This book asks researchers what uncertainty means for literacy research, and for how literacy plays through uncertain lives. While the book is not focused only on COVID-19, it is significant that it was written in 2020-2021, when our authors’ and readers’ working and personal lives were thrown into disarray by stay-at-home orders. The book opens up new spaces for examining ways that literacy has come to matter in the world.
Drawing on the reflections of international literacy researchers and important new voices, this book presents re-imagined methods and theoretical imperatives. These difficult times have surfaced new communicative practices and opened out spaces for exploration and activism, prompting re-examination of relationships between research, literacy and social justice.
The book considers varied and consequential events to explore new ways to think and research literacy and to unsettle what we know and accept as fundamental to literacy research, opening ourselves up for change. It provides direction to the field of literacy studies as pressing global concerns are prompting literacy researchers to re-examine what and how they research in times of precarity.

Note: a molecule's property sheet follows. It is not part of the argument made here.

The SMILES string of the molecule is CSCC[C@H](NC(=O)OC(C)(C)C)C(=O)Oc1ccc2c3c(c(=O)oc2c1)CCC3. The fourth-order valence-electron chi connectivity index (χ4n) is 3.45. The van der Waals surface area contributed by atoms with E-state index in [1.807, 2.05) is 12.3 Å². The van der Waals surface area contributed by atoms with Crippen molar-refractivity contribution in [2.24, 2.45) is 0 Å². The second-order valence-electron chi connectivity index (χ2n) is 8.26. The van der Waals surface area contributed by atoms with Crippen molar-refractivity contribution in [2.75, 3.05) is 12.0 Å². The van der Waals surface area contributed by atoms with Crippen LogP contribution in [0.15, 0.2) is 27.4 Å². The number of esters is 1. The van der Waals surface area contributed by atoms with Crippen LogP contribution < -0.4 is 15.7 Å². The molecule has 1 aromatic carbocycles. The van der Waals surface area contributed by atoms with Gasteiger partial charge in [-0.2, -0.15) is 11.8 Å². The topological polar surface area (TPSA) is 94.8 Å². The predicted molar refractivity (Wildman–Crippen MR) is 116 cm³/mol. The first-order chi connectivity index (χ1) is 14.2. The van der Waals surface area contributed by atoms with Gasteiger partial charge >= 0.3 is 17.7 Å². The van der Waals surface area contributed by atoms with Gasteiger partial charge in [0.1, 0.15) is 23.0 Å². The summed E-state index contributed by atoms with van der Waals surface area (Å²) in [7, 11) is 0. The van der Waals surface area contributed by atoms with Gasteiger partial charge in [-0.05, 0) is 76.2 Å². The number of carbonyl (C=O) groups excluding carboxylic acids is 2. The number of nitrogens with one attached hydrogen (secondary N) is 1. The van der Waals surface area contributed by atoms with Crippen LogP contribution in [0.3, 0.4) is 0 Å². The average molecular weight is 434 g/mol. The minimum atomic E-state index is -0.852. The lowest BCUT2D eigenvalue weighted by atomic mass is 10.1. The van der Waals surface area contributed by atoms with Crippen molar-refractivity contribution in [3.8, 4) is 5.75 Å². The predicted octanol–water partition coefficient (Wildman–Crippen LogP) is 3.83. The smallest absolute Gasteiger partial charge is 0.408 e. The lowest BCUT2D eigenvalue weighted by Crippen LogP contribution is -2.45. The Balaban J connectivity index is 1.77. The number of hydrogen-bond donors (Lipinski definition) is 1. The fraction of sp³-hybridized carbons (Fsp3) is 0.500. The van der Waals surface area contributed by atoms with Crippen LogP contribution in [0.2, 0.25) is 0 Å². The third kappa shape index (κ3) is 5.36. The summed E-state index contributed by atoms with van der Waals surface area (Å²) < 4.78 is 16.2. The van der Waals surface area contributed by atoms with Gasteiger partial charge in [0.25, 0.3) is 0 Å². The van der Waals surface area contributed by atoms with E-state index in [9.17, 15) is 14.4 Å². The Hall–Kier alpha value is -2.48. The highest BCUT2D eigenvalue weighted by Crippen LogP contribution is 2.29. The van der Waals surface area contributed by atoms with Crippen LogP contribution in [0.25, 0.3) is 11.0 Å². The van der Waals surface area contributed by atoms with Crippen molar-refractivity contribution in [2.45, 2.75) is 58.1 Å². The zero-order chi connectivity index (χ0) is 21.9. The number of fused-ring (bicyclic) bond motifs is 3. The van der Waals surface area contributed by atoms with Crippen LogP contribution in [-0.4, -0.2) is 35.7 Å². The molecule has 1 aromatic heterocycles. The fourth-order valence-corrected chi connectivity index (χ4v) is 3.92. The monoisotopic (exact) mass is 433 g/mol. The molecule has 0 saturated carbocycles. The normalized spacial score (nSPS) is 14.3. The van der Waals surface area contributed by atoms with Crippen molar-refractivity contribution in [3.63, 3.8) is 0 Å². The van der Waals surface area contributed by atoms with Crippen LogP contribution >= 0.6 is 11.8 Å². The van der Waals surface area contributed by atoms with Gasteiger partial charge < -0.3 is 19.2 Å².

“This is an excellent book, nicely conceived and well-organised, and carefully crafted for maximum effect, making an important contribution to literacy studies scholarship. A 2020 visionary account of a distinctive, disruptive moment in time, and why innovative, reflexive work in literacy continues to matter. A thoroughly commendable project.” – Emeritus Professor Bill Green, Charles Sturt University
“Unsettling Literacies is an inspiring collection that moves and shakes the field of literacy research to consider how to mobilize the tremendous uncertainty and precarity we are experiencing and to awaken understandings of new and more equitable practices of literacy. Lee, Bailey, Burnett and Rowsell have produced a powerful and much needed volume filled with innovative perspectives on literacy that demonstrate the resiliency with which people have moved with the changing times, charging us think more boldly about our path ahead as literacy researchers.” – Professor Ernest Morrell, University of Notre Dame